Since there is no single definition of investment in general acceptance, authorities have the right to define it pretty much as they please. Many of them deny that there is any useful or dependable difference between the concepts of investment and of speculation. We think this skepticism is unnecessary and harmful. It is injurious because it lends encouragement to the innate leaning of many people toward the excitement and hazards of stock-market speculation.
So, even Graham did not leave us finally with a clear distinction between investing and speculation.
It is the same point that was mentioned by another legendary investor John Bogle who, in The Clash of the Cultures: Investment vs. Speculation, argued that in the minds of most individuals, investment and speculation are now indistinguishable.
But he opined that “investment means long-term ownership” whereas “speculation is more short-term trading”.
So here we are with three different versions of the distinction between investing and speculation…
- Carret distinguished on the basis of the focus of the investor – business or stock price
- Graham said it was mainly on account of how and why things were bought – thorough analysis, safety of capital
- Bogle stressed upon time horizon – short term versus long term
Let me now bring in Seth Klarman, who wrote in Margin of Safety…
…assets and securities can often be characterized as either investments or speculations. The distinction is not clear to most people. Both investments and speculations can be bought and sold. Both typically fluctuate in price and can thus appear to generate investment returns. But there is one crucial difference: investments throw off cash flow for the benefit of the owners; speculations do not. The return to the owners of speculations depends exclusively on the vagaries of the resale market.
Finally, here’s what Warren Buffett says…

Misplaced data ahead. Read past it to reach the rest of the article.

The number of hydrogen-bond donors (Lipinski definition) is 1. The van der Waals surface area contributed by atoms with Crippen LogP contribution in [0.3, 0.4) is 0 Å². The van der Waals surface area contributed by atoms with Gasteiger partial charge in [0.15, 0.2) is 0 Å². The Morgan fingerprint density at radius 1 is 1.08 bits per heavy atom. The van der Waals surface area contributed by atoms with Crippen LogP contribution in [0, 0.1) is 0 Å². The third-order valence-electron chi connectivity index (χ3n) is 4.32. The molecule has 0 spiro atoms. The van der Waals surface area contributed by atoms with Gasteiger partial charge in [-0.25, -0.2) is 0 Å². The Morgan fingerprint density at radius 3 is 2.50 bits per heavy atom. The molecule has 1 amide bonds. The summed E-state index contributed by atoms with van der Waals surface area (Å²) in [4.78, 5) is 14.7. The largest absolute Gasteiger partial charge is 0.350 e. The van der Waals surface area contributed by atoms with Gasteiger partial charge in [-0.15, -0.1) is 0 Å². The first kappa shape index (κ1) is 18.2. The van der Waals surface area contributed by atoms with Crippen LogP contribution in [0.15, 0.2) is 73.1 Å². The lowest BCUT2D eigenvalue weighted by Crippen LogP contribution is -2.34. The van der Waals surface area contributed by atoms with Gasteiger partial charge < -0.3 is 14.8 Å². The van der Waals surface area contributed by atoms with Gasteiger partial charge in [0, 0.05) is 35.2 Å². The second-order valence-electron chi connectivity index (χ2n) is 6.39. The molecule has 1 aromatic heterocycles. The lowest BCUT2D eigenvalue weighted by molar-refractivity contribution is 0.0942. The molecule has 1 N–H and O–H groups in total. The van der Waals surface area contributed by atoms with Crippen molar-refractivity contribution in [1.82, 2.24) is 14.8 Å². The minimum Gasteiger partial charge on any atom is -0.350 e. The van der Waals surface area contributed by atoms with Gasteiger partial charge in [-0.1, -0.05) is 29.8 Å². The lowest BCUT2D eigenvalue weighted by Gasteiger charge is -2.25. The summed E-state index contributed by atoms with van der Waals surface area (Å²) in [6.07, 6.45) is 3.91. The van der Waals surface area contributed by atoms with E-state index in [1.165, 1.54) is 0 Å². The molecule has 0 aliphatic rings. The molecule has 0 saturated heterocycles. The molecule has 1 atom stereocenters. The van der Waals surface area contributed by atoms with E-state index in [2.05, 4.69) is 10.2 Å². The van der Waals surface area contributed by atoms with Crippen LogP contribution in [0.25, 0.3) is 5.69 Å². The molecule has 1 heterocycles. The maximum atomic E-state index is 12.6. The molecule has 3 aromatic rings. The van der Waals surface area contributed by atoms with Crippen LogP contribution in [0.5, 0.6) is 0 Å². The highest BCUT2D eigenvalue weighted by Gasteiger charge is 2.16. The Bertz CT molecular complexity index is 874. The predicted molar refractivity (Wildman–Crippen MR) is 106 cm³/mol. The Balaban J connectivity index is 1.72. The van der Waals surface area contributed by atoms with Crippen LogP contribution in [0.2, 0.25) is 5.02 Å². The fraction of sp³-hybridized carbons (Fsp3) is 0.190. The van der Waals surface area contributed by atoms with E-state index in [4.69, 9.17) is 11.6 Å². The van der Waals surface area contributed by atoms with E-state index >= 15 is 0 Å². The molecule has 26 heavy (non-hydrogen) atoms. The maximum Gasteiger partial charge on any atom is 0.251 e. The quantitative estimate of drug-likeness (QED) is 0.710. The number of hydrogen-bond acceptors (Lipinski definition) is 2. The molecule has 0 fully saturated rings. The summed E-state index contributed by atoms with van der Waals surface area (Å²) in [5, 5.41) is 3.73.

The line separating investment and speculation, which is never bright and clear, becomes blurred still further when most market participants have recently enjoyed triumphs. Nothing sedates rationality like large doses of effortless money. After a heady experience of that kind, normally sensible people drift into behavior akin to that of Cinderella at the ball. They know that overstaying the festivities — that is, continuing to speculate in companies that have gigantic valuations relative to the cash they are likely to generate in the future — will eventually bring on pumpkins and mice. But they nevertheless hate to miss a single minute of what is one helluva party. Therefore, the giddy participants all plan to leave just seconds before midnight. There’s a problem, though: They are dancing in a room in which the clocks have no hands.
Basically, it’s subjective, but in investment attitude you look at the asset itself to produce the return. So if I buy a farm and I expect it to produce $80 an acre for me in terms of its revenue from corn, soybeans etc. and it cost me $600. I’m looking at the return from the farm itself. I’m not looking at the price of the farm every day or every week or every year. On the other hand if I buy a stock and I hope it goes up next week, to me that’s pure speculation.
Of Silly Charts and Voodoo Practices
John Maynard Keynes defined “speculation” as “…the activity of forecasting the psychology of the market.”
He said that the speculator must think about what others are thinking about stocks and the stock market.
In Chapter 12 of his book – The General Theory of Employment, Interest and Money (1936) – where he explained price fluctuations in equity markets, Keynes wrote…
It is not a case of choosing those [faces] that, to the best of one’s judgment, are really the prettiest, nor even those that average opinion genuinely thinks the prettiest. We have reached the third degree where we devote our intelligences to anticipating what average opinion expects the average opinion to be. And there are some, I believe, who practice the fourth, fifth and higher degrees.
So, in a Keynesian beauty contest, the judges are told not to pick the most beautiful woman (the best business) but instead to pick the contestant they think the other judges will choose as the most beautiful (the most speculative stocks). The winner of such a contest may be very different than the winner of a traditional beauty contest.
Much of what you see during IPO rush and bull markets is in fact a Keynesian Beauty contest, with stock market participants trying to guess what others are thinking…about what others are thinking…about what others are thinking [repeat].
So, effectively, people who indulge in day-trading or swing-trading using silly charts and other voodoo-like practices are speculators.
You will hear them talk about how the market “behaves” rather than what the value of a given stock may be. But then, to guess about market “behavior” based on a chart is just that – a guess!
In a 2011 interview, Buffett was asked to explain how he sees speculation as opposed to investing. Buffett replied…